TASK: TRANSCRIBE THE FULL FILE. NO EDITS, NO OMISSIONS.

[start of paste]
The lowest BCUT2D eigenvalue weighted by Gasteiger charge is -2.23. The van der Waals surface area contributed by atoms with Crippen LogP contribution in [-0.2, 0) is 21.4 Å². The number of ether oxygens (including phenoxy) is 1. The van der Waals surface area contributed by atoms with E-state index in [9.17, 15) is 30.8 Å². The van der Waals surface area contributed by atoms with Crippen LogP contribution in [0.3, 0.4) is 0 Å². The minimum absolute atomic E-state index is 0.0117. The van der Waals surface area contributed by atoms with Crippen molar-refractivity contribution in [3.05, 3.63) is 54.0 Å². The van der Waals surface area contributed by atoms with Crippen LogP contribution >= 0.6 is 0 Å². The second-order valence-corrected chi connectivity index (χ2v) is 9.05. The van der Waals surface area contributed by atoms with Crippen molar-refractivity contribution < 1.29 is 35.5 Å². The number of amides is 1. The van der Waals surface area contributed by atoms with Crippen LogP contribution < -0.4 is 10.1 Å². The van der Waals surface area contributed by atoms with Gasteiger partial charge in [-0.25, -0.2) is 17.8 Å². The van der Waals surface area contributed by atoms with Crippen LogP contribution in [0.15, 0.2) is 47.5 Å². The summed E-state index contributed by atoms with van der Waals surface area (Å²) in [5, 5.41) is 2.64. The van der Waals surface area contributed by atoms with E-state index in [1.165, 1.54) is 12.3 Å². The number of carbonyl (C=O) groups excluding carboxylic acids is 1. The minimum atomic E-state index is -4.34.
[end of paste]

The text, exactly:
The lowest BCUT2D eigenvalue weighted by Gasteiger charge is -2.23. The van der Waals surface area contributed by atoms with Crippen LogP contribution in [-0.2, 0) is 21.4 Å². The number of ether oxygens (including phenoxy) is 1. The van der Waals surface area contributed by atoms with E-state index in [9.17, 15) is 30.8 Å². The van der Waals surface area contributed by atoms with Crippen LogP contribution in [0.3, 0.4) is 0 Å². The minimum absolute atomic E-state index is 0.0117. The van der Waals surface area contributed by atoms with Crippen molar-refractivity contribution in [3.05, 3.63) is 54.0 Å². The van der Waals surface area contributed by atoms with Crippen LogP contribution >= 0.6 is 0 Å². The second-order valence-corrected chi connectivity index (χ2v) is 9.05. The van der Waals surface area contributed by atoms with Crippen molar-refractivity contribution < 1.29 is 35.5 Å². The number of amides is 1. The van der Waals surface area contributed by atoms with Crippen LogP contribution < -0.4 is 10.1 Å². The van der Waals surface area contributed by atoms with Gasteiger partial charge in [-0.25, -0.2) is 17.8 Å². The van der Waals surface area contributed by atoms with Crippen LogP contribution in [0.15, 0.2) is 47.5 Å². The summed E-state index contributed by atoms with van der Waals surface area (Å²) in [5, 5.41) is 2.64. The van der Waals surface area contributed by atoms with E-state index in [1.165, 1.54) is 12.3 Å². The number of carbonyl (C=O) groups excluding carboxylic acids is 1. The minimum atomic E-state index is -4.34.